“The issue of adoption matters in terms of how we understand kinship and family.

"For me, adoption needs to be open and transparent and have the interests of the child at the heart of it.”

ends

© Scoop Media

 
 
 
 
 
Culture Headlines | Health Headlines | Education Headlines

 

Eddie Izzard: UK Comedy Legend Returns

Hailed as one of the foremost stand up comedians of his generation. Star of stage and screen. Tireless supporter of charity. Runner. Political campaigner. Fashion Icon... February 2015, Eddie Izzard will bring his massive FORCE MAJEURE world tour to New Zealand with tickets going on sale at 10am on Tuesday 28th October. More>>

Festival Starts 28 Oct: Improv Fest Makes Up New Show

For any other festival, finding out less than two weeks from showtime that half the cast of a programmed show can’t make it to New Zealand would be a nightmare. Instead, the New Zealand Improv Festival Director Jennifer O’Sullivan saw an opportunity ... More>>

NZ Music Awards Finalists: Lorde, Sol3 Mio Top 2014 Tuis Charge

Lorde has taken the music world by storm during the past year and she co-leads the 2014 Tui charge with five finalist spots. Joining her is newcomer family opera trio, Sol3 Mio. They are followed closely by Ladi6 and David Dallas, both up for four awards each. More>>

From 'Luther' Creator: Major New Zealand Crime Series For BBC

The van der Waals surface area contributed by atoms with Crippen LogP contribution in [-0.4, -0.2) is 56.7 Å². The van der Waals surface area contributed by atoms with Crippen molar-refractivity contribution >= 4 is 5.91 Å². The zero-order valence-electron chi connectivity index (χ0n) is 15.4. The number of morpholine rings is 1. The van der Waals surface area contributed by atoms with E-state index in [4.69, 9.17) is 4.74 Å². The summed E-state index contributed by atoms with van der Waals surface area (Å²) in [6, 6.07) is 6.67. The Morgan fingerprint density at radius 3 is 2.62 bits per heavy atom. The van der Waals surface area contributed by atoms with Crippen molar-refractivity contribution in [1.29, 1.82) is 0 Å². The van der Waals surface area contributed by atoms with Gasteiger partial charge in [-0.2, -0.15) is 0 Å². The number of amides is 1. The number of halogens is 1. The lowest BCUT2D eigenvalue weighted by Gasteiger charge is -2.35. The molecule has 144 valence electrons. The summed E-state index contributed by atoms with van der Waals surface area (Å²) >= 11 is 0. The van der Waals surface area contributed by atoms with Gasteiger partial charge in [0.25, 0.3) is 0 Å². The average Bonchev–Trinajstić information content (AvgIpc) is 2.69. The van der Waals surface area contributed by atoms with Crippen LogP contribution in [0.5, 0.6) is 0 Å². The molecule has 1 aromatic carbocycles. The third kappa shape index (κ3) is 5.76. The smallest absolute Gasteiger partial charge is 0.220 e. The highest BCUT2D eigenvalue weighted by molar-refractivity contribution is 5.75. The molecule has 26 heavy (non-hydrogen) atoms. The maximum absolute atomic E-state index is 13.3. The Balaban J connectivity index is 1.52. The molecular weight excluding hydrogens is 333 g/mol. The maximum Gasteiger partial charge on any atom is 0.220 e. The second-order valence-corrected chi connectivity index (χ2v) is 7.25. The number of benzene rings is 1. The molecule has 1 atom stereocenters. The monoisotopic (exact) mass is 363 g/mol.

Libertine Pictures and writer Neil Cross have teamed up with leading international TV producer Carnival Films to develop a major new crime series set in Rotorua. Libertine will develop the contemporary drama series with Carnival, producer of internationally-acclaimed British period drama Downton Abbey, for the BBC. More>>

ALSO:

Family Statement: Death Of Ewen Gilmour

“Ewen was a much loved and cherished member of our family, he was a larger than life character and by his very nature was kind, generous and always giving of his time to those who asked for his help." More>>

ALSO:

Auckland: St. Jerome's Laneway Festival - Line-Up Announced

Traversing seven cities and three countries, the festival has well and truly settled into its home in each state. From the grassy knolls and towering silos at home in Auckland, to the sparkling backdrop of the Maribyrnong... More>>

Scoop Review Of Books: No Longer An Island

Simon Nathan reviews 'Zealandia: Our Continent Revealed': The idea that New Zealand is part of a large submerged continent is not new... There was renewed interest in the extent of offshore New Zealand from the 1970s onwards with the start of offshore drilling for oil and gas, and this was given impetus by a UN agreement which allowed countries to claim an Extended Continental Shelf (ECS). More>>

Art: Simon Denny Recreates Kim Dotcom’s Personal Effects

Who owns what? How has the internet changed our relation to the world? These are two of the many questions Simon Denny raises in the latest exhibition at the Adam Art Gallery, opening on Saturday 4 October. More>>

ALSO:

Get More From Scoop

 
 

LATEST HEADLINES

 
 
 
 
Culture
Search Scoop  
 
 
Powered by Vodafone
NZ independent news